The Labor Market Remains Robust

By Thomas Cooley and Peter Rupert

The BLS announced a 33,000 decline in in payroll employment. Employment in the food services and drinking places sector fell by 104,000. Several disruptions occurred during the past month, including hurricane Irma that occurred at the beginning of the BLS survey week. This is the first decline in employment since September, 2010 as the economy was recovering from the Great Recession. The drop in employment in food services and drinking places was the largest since the series started. This decline was largely responsible for the overall decline in payroll employment. 

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Average hours worked remained at 34.4 for the third straight month. Average hourly earnings rose 0.5% over the month and are up 2.9% year over year. Given the changes in the CPI and PCE, real earnings have grown between .5% and 1%, respectively.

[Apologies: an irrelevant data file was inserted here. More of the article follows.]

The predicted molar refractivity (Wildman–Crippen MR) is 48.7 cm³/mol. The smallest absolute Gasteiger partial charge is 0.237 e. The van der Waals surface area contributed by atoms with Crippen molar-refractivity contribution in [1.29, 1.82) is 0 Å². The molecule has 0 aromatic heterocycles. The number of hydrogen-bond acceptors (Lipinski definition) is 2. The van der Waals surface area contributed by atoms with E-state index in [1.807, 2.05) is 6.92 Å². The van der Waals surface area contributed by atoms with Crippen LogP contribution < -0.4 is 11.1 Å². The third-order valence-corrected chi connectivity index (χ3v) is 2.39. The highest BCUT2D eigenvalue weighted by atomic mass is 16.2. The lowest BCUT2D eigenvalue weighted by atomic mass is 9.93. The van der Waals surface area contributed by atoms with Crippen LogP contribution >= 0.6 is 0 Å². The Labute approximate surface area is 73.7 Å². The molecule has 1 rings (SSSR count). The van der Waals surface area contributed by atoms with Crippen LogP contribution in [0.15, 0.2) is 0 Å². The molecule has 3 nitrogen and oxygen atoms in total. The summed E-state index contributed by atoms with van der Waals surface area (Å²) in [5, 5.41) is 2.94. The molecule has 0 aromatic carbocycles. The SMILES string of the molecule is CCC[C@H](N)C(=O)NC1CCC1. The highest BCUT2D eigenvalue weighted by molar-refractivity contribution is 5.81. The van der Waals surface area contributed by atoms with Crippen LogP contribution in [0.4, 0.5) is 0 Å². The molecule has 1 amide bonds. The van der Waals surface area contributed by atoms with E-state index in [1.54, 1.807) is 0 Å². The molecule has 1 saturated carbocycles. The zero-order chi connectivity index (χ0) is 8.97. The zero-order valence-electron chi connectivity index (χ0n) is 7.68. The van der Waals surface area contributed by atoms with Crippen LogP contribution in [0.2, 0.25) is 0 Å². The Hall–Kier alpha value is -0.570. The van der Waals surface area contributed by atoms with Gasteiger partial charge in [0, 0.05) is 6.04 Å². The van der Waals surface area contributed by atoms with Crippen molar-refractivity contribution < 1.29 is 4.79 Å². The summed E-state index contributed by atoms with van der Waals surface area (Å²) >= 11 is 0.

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The decline in payroll employment seems to be a little misleading due to the disruptions from the hurricanes. The household survey looks much more positive. The labor force participation rate was up from 62.9 to 63.1. The employment to population ratio was also up, from 60.1 to 60.4. The number of unemployed fell by 331,000 and the unemployment rate fell from 4.44% to 4.22%.

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While the “headline” employment decline shows up first in most reports, a deeper look shows continued strength in the labor market. The coming months are likely to show a bounce back from the hurricane’s effects and a stimulus as rebuilding gets underway.

 

 

Q2 GDP: 3.1% in 3rd estimate

By Thomas Cooley and Peter Rupert

The BEA released the 3rd estimate for Q2 real GDP and hiked it from 3% in the 2nd estimate to 3.1% in the third. Real GDP increased 1.2% in Q1, unchanged from the previous estimate. The 3.1% increase is the largest since Q1 of 2015.

 

 

Non-residential fixed investment remained strong for the second quarter in a row, 7.2% in Q1 and 6.7% Q2. These back-to-back increases were the largest over the past three years. Residential investment, on the other hand, dropped 7.3%, the largest decline since 2011.